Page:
Black Lightning

Black Lightning

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Black Lightning
200px Black lightning JLA Black Lightning
Black Lighting on the cover of Justice League of America #12. Art by Alex Ross.
Publication information
Publisher DC Comics
First appearance Black Lightning #1
(April 1977)
Created by Tony Isabella (writer)
Trevor Von Eeden (artist)
In story information
Alter ego Jefferson Pierce
Team affiliations Justice League
U.S. Department of Education
Abilities Electricity generation and manipulation,
Force field generation,
Skilled martial artist

Black Lightning (Jefferson Pierce) was one of the first major African American superheroes to appear in DC Comics. He debuted in Black Lightning #1 (April 1977), and was created by Tony Isabella and Trevor Von Eeden.



[edit] Publication history

The original candidate for DC Comics’ first headlining black superhero was a character called the Black Bomber, a black hero who was actually a white racist and later described by cartoon and self proclaimed comics historian Don Markstein as “an insult to practically everybody with any point of view at all.”[1] When the editor who had approved the Black Bomber left the company before the character had seen print, Tony Isabella (whose previous writing experience included Luke Cage, Marvel Comics‘ first black superhero with his own title) was asked to salvage the character; Isabella managed to convince editors of his Black Lightning character which he had been working on for some time, mentioning that his characters along the way were merely stepping stones.[2]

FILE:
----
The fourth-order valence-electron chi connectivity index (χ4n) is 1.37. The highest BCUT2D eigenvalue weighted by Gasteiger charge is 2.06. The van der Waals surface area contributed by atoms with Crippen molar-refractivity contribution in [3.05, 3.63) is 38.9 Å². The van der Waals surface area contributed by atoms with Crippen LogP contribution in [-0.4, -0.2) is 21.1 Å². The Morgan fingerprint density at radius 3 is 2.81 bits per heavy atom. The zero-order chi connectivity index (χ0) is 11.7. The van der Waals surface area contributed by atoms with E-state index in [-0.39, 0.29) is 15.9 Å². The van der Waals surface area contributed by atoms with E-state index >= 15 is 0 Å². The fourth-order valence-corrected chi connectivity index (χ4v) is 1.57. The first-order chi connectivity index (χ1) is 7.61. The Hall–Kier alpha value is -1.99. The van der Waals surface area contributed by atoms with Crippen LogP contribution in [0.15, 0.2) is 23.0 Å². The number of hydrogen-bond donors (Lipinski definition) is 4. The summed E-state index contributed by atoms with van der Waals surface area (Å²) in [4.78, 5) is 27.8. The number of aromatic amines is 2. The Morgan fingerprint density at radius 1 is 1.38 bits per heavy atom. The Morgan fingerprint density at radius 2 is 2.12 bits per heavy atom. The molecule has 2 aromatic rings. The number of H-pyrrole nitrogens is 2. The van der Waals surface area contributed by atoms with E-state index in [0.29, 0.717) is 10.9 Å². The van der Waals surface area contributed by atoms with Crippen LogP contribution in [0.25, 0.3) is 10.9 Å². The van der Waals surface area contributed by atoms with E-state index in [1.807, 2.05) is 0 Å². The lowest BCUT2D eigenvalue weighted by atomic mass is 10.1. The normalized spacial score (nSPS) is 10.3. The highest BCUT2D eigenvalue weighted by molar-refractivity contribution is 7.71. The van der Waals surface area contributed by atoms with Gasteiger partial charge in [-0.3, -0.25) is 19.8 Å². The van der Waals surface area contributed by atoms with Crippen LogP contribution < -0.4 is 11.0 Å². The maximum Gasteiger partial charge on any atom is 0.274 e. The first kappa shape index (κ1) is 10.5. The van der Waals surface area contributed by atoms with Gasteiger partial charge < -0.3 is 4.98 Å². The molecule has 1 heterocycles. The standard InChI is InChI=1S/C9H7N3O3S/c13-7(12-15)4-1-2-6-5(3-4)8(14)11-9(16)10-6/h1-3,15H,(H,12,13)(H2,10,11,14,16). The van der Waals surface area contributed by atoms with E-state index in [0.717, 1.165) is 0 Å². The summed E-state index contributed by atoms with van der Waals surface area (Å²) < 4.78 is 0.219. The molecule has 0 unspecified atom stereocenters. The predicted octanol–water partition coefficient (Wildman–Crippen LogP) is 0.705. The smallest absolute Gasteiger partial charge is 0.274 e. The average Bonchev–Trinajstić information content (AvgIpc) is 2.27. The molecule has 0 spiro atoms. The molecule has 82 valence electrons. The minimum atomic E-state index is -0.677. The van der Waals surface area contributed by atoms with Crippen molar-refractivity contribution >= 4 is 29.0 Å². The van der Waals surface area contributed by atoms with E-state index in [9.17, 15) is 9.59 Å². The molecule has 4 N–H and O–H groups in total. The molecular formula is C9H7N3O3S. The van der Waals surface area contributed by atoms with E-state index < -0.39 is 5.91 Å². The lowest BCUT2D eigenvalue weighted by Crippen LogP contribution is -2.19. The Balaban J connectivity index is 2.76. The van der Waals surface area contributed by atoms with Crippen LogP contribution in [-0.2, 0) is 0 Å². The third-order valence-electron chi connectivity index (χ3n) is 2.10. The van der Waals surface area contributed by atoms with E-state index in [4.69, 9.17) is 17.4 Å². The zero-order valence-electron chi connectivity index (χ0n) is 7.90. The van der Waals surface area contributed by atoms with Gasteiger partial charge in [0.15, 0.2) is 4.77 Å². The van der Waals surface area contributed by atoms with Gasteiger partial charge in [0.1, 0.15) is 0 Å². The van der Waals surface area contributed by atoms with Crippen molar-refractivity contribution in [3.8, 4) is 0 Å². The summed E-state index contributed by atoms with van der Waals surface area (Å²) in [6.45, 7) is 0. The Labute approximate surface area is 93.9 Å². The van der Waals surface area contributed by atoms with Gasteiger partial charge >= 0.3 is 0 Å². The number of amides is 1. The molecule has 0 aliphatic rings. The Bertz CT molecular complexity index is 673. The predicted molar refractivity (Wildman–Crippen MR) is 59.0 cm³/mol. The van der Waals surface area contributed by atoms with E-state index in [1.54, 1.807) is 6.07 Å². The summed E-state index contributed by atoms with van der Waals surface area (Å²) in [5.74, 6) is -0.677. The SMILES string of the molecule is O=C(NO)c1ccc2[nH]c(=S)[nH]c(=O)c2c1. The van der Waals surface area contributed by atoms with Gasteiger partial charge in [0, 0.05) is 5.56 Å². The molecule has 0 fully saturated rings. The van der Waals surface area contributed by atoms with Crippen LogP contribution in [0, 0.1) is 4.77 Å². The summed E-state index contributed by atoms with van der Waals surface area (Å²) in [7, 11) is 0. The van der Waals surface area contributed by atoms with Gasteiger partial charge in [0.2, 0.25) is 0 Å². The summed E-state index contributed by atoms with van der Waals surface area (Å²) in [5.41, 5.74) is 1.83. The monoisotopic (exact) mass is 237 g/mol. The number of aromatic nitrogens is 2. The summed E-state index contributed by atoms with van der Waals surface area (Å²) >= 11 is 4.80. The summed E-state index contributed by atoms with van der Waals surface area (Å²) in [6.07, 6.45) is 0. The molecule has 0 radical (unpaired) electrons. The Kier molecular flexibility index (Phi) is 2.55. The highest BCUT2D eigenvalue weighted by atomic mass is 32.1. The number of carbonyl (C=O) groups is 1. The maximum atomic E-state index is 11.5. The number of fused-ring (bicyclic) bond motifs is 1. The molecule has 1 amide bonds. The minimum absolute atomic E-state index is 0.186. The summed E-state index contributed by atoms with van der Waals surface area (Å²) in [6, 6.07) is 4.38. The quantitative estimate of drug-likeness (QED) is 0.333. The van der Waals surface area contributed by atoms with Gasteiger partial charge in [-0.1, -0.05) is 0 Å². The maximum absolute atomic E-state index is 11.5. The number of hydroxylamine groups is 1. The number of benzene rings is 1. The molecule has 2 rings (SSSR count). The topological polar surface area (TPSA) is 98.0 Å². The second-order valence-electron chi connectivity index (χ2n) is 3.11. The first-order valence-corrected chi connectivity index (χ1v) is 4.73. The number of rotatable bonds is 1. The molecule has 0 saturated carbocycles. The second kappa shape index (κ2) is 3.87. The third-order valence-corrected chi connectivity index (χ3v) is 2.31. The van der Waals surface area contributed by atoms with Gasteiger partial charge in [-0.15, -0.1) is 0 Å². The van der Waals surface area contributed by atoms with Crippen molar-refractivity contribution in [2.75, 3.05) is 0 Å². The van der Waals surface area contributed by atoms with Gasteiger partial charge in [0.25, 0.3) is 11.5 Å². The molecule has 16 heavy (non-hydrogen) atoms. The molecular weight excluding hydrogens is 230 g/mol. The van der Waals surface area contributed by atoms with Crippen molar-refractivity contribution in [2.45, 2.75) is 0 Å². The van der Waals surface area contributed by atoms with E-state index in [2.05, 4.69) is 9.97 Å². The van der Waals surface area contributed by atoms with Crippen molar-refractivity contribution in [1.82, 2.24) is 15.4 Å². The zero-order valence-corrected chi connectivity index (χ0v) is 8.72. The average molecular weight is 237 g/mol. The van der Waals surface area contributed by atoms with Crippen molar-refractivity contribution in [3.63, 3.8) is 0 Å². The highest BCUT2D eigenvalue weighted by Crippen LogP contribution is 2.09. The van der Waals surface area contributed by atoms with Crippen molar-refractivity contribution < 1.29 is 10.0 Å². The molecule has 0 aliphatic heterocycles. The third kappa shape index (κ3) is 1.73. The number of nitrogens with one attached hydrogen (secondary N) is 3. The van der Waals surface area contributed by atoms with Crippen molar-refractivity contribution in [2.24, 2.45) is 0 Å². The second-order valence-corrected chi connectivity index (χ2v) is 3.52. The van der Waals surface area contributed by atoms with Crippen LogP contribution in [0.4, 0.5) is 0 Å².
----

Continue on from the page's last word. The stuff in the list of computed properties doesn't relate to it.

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Black Lightning. Art by Kevin Nowlan.

Tony Isabella wrote the first ten issues of Black Lightning, before handing over to Dennis O’Neil. Only one O’Neil-scripted issue came out before the series was canceled in 1978 as part of a general large-scale pruning of the company’s superhero titles known as the DC Implosion (which also canceled the debut of Vixen, which would have been DC’s first title starring a female black superhero). Issue #12 was published in Cancelled Comic Cavalcade, then formally published in World’s Finest #260.

Black Lightning made a number of guest appearances in various titles over the next few years, including a string of issues of World’s Finest written by O’Neil, then shifting to Detective Comics and a two-part story in Justice League of America in which the League invited him to join, but he turned them down.

In 1983, with his powers restored, he regularly-appeared again as a member of the Batman-led superhero team the Outsiders. When The Outsiders ended, he returned to making occasional guest appearances. One such appearance, in 1988, resulted in increased powers.

In 1995, a new Black Lightning series began, with art by Eddy Newell, again written by Tony Isabella, who was fired after the eighth issue. After Tony Isabella left, the series was canceled after only five more issues. The reason for Tony Isabella leaving could have been because of editorial disagreements about the direction of the series. However, Isabella has since revealed that he believes the editor fired him because of a wish to bring in a new writer in order to “create his own power base at DC Comics”.[3]